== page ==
Online Digital Cash

Let's look at how each component works.

Withdrawing coins

The following protocol is used in order to create a single coin of a given denomination, say m.
  1. The customer creates k units of money m. Each unit contains some header information, the denomination, and a unique serial number. The serial number is randomly generated and would be long enough so that collision does not take place (e.g. 64-bit serial number has a probability of collision of 1/264). So the money would have the format:

m1 = (header info, denomination, serial number), …, mk = (header info, denomination, serial number).

  1. The customer blinds each of them with different binding factors bi, and sends them to the bank for signing.

  2. The bank randomly chooses k-1 of them to check, and leaves one unit i.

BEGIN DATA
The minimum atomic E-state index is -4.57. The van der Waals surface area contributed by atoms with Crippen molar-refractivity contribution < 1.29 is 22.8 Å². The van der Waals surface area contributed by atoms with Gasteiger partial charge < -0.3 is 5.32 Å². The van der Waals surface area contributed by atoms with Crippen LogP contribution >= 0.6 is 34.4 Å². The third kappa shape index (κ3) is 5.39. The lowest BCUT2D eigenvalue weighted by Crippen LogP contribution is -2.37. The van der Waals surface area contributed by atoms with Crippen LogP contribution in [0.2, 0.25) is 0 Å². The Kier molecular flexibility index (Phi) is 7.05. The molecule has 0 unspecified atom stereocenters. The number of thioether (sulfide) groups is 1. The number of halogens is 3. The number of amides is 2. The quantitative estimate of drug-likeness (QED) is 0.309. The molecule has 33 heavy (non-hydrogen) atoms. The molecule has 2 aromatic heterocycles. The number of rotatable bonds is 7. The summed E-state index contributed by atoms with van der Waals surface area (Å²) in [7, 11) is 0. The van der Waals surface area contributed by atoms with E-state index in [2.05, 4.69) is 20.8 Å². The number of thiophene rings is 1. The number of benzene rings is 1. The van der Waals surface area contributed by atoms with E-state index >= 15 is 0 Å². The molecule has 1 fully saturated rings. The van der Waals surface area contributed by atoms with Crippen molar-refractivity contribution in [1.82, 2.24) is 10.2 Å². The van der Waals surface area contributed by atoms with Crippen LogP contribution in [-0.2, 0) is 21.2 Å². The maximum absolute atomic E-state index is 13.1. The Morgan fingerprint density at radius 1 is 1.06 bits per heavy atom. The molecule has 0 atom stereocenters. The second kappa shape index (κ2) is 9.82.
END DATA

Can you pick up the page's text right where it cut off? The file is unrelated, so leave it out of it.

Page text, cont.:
3. The customer gives the bank all the blinding factors except the one for unit i

  4. The bank can now check the content to make sure the customer has not tried to cheat (e.g. by putting an amount larger than the agreed amount m). There is still a chance that the bank would not check the unit that is fraudulent but the probability of this happening deceases as we increase the size of k

  5. If all checks out, the bank signs the remaining unit with its private key d and sends it back to the customer.

  6. The customer un-blinds it by using bi to obtain the coin m signed by the bank.

Thus, a coin consists of a signed message from the bank, asserting the value of the coin. Importantly, the bank does not know the serial number of the coins. That is how we obtain anonumity.

Spending and depositing coins
These procedures are straight forward. To spend the coins, just give them to the payee. To redeem them, just give them to the bank. The bank will check their validity and credit your account.